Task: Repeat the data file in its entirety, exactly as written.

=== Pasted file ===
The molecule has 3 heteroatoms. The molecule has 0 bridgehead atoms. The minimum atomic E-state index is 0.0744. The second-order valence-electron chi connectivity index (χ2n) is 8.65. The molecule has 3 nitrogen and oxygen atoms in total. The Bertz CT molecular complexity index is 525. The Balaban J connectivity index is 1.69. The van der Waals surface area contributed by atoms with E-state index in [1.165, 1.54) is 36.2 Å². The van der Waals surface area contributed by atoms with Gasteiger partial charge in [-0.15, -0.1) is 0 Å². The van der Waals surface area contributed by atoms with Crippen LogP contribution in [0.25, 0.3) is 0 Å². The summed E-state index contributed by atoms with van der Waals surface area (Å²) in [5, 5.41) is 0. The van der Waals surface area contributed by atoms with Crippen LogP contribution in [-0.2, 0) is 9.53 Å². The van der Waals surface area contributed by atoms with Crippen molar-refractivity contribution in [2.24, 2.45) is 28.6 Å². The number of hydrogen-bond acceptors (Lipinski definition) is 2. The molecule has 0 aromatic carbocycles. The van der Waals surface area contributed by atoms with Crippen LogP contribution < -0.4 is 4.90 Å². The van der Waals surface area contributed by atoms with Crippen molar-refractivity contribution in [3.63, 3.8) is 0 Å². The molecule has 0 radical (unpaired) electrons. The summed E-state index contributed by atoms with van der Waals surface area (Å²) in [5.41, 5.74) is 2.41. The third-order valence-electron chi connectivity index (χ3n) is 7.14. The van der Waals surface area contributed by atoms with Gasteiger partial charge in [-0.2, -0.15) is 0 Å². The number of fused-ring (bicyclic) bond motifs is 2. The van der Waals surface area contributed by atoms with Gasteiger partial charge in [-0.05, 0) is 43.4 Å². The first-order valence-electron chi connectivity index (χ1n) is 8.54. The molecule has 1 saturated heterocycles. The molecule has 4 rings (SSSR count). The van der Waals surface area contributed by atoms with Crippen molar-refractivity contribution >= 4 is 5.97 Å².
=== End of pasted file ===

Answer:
The molecule has 3 heteroatoms. The molecule has 0 bridgehead atoms. The minimum atomic E-state index is 0.0744. The second-order valence-electron chi connectivity index (χ2n) is 8.65. The molecule has 3 nitrogen and oxygen atoms in total. The Bertz CT molecular complexity index is 525. The Balaban J connectivity index is 1.69. The van der Waals surface area contributed by atoms with E-state index in [1.165, 1.54) is 36.2 Å². The van der Waals surface area contributed by atoms with Gasteiger partial charge in [-0.15, -0.1) is 0 Å². The van der Waals surface area contributed by atoms with Crippen LogP contribution in [0.25, 0.3) is 0 Å². The summed E-state index contributed by atoms with van der Waals surface area (Å²) in [5, 5.41) is 0. The van der Waals surface area contributed by atoms with Crippen LogP contribution in [-0.2, 0) is 9.53 Å². The van der Waals surface area contributed by atoms with Crippen molar-refractivity contribution in [2.24, 2.45) is 28.6 Å². The number of hydrogen-bond acceptors (Lipinski definition) is 2. The molecule has 0 aromatic carbocycles. The van der Waals surface area contributed by atoms with Crippen LogP contribution < -0.4 is 4.90 Å². The van der Waals surface area contributed by atoms with Crippen molar-refractivity contribution in [3.63, 3.8) is 0 Å². The molecule has 0 radical (unpaired) electrons. The summed E-state index contributed by atoms with van der Waals surface area (Å²) in [5.41, 5.74) is 2.41. The third-order valence-electron chi connectivity index (χ3n) is 7.14. The van der Waals surface area contributed by atoms with Gasteiger partial charge in [-0.2, -0.15) is 0 Å². The number of fused-ring (bicyclic) bond motifs is 2. The van der Waals surface area contributed by atoms with Gasteiger partial charge in [-0.05, 0) is 43.4 Å². The first-order valence-electron chi connectivity index (χ1n) is 8.54. The molecule has 1 saturated heterocycles. The molecule has 4 rings (SSSR count). The van der Waals surface area contributed by atoms with Crippen molar-refractivity contribution >= 4 is 5.97 Å².